Many of us have used the word “zoo” to describe a place full of people or animals, but this guy’s house would definitely fit into the literal interpretation.
Norman Sam Elder was many things: an explorer, artist, writer, accomplished equestrian, and exotic animal owner. He was also considered to be one of Toronto’s eccentrics. When he was a little boy, his father founded Elder Carriage Works, the first carriage business in southern Canada. Elder himself founded a museum inside his home in 1967 and filled it with exotic animals and artifacts collected from his travels across the world.
Elder also owned a summer cottage in Muskoka, but it was abandoned and reclaimed by nature after his death in 2003. Before all the buildings on the property were bulldozed, though, a group of urban explorers and photographers from Ontario Abandoned Places were luckily enough to see it for themselves.
During his lifetime, Elder went on many expeditions to remote areas of Papua New Guinea, Namibia, the Amazon, the Congo, the Arctic, Madagascar, and other countries. He collected many artifacts from his travels and displayed them on the main floor of his home, which served as the Norm Elder Museum.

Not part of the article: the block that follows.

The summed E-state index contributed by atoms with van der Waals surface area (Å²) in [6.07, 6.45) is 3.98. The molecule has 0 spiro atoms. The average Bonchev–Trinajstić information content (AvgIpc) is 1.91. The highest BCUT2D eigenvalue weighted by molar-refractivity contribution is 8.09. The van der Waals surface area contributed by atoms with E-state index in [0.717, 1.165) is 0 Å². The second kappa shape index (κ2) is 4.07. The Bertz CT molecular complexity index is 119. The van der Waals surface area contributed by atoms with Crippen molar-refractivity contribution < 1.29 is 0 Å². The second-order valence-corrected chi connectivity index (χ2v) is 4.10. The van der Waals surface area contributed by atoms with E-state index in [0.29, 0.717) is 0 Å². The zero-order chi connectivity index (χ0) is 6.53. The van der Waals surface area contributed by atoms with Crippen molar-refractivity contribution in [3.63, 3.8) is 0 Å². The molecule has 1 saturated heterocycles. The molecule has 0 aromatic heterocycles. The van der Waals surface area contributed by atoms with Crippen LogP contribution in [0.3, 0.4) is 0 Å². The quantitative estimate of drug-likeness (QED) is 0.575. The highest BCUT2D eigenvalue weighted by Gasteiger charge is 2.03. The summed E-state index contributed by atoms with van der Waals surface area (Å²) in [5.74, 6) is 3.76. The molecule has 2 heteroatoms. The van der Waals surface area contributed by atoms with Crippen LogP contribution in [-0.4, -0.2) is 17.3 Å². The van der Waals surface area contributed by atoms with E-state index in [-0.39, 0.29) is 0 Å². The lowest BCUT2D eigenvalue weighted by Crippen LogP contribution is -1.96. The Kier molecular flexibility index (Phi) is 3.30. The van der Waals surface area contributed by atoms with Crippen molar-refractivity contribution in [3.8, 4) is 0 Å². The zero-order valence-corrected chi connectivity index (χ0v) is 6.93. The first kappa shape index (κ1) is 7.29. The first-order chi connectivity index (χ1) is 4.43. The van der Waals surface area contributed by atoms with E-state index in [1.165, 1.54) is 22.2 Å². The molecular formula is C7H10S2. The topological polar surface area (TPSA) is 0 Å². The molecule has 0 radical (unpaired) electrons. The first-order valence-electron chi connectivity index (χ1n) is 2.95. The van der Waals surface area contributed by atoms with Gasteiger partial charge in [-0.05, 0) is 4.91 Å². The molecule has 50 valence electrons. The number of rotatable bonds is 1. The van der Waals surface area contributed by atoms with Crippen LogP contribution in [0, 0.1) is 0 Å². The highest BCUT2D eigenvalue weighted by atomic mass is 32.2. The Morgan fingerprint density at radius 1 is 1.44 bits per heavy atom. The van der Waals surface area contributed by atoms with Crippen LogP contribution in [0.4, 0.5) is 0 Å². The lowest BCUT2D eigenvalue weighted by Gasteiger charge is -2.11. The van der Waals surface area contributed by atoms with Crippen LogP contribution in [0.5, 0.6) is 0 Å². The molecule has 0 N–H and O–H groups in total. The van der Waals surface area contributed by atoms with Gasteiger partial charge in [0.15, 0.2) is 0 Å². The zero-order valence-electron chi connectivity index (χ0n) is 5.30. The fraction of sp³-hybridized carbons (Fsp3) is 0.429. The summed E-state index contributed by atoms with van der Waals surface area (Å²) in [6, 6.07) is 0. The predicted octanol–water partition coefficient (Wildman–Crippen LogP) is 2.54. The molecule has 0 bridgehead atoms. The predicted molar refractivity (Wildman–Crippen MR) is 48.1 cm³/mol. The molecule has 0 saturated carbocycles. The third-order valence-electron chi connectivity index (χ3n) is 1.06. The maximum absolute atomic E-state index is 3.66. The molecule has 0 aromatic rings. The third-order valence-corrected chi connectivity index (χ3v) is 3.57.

The most notable artifacts included a reconstructed panther skeleton, a collection of turquoise malachite eggs, fossilized elephant bird eggs, unexploded military mortar shells, an elephant skull with the jaw bone, dried elephant dung balls, a stuffed dingo, and human skulls from the Ganges river.
Some were actual live animals, including a fruit bat, three lemurs, several chinchillas, and multiple ferrets. He also had two large pythons and a boa constrictor that lived in the basement and were said to escape to other parts of the house.
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